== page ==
Caregiver in Dana Point CA
As a caregiver you are already aware of the dangers of house fires for your elderly parent and take important steps to guard your aging loved one from these risks. This includes putting in smoke detectors, making sure that they know fire safety guidelines such as never leaving a candle unattended, and establishing a meeting spot in the event that there is a fire. If your parent has a pet, however, this is only part of the equation to ensure true fire safety in your aging loved one’s home.
July 15 is National Pet Fire Safety Day. This special day is set aside to help pet owners learn more about fire prevention and how to keep their furry, and not so furry, friends safe in the event of a fire. Use these tips to help you make pet fire safety a part of your caregiver efforts for your elderly loved one:
- Avoid open flames. If you have ever found yourself staring into a campfire or a candle and not realize how long it has been, you know just how hypnotizing flames can be. This is not just for humans. Animals are drawn to flames as well and might be fascinated enough to try to reach out and touch them. The problem is that they do not understand the dangers associated with that flame, so when they are drawn to the flame they might knock it over or push something into it, possibly causing a fire.
- Remove accessible stove knobs. Pets are responsible for approximately 1000 residential fires each year, and one of the leading causes is inadvertently hitting a stove knob. If that knob is loose enough it can ignite a burner, potentially igniting anything that is on the stove, including paper, cloth, decorations, or food. This is especially dangerous if no one is at home. If the pet is large enough to access these knobs by walking past or by standing up with their paws on the front of the stove, or if a cat is curious and likes to paw at them, remove the knobs and put them nearby. This way when someone needs to use the stove they can, but the pets cannot accidentally turn on the stove.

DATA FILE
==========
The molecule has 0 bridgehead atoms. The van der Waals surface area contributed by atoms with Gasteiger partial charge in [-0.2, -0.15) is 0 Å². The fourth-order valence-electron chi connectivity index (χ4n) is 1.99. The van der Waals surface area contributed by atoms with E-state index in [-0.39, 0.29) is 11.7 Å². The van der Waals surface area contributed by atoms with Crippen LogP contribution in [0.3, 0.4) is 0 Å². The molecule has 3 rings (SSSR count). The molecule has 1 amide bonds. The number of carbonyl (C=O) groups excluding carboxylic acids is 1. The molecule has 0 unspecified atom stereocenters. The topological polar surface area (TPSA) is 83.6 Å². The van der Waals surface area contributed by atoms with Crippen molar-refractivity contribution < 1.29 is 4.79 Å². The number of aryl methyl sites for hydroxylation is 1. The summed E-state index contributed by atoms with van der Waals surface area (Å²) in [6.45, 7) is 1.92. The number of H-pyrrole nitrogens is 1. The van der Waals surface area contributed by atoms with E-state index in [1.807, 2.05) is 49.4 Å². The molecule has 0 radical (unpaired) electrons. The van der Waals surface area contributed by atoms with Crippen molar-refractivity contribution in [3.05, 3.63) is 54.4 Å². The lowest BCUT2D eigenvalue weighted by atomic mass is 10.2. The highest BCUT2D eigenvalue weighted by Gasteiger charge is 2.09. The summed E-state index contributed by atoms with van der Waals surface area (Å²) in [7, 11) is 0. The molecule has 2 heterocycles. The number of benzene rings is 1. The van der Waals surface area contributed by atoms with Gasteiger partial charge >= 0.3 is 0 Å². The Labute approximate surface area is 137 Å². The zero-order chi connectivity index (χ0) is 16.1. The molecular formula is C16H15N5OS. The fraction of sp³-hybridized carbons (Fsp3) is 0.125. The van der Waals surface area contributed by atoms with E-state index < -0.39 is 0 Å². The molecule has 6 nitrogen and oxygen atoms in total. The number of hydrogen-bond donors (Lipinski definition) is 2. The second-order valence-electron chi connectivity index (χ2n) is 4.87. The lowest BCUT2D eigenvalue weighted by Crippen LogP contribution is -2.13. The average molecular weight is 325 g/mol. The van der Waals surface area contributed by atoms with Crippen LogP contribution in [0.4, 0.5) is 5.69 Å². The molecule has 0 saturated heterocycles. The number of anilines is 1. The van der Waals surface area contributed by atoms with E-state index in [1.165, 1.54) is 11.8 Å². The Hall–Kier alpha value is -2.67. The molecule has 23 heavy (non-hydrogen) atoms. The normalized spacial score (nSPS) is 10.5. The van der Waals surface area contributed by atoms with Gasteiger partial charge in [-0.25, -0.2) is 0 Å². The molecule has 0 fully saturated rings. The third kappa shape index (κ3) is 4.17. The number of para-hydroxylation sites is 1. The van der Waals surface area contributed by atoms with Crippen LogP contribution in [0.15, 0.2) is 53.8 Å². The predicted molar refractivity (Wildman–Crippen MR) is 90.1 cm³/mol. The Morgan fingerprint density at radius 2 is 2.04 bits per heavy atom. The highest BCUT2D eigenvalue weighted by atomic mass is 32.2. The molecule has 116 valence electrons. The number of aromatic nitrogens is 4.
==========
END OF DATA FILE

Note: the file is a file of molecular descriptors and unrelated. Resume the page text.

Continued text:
- Make them accessible. Should a fire occur, it is important that the pet is accessible so that they can be rescued by your parent, you, or a firefighter. Keep leashes, carriers, and other devices close to all exits of the home to make it easy to bring pets along when escaping during a fire. If your parent is going to be out of the house, encourage them to block access to hiding places where the pet might go if afraid during a fire, which could make them more difficult to find for the firefighter. Be sure that there is a pet alert window cling on the house so that firefighters know to look for the animal. Just like you have run fire drills with your children and possibly your aging parent to make sure that everyone is familiar with leaving the house, run a couple of these with the pets as well to get them familiar.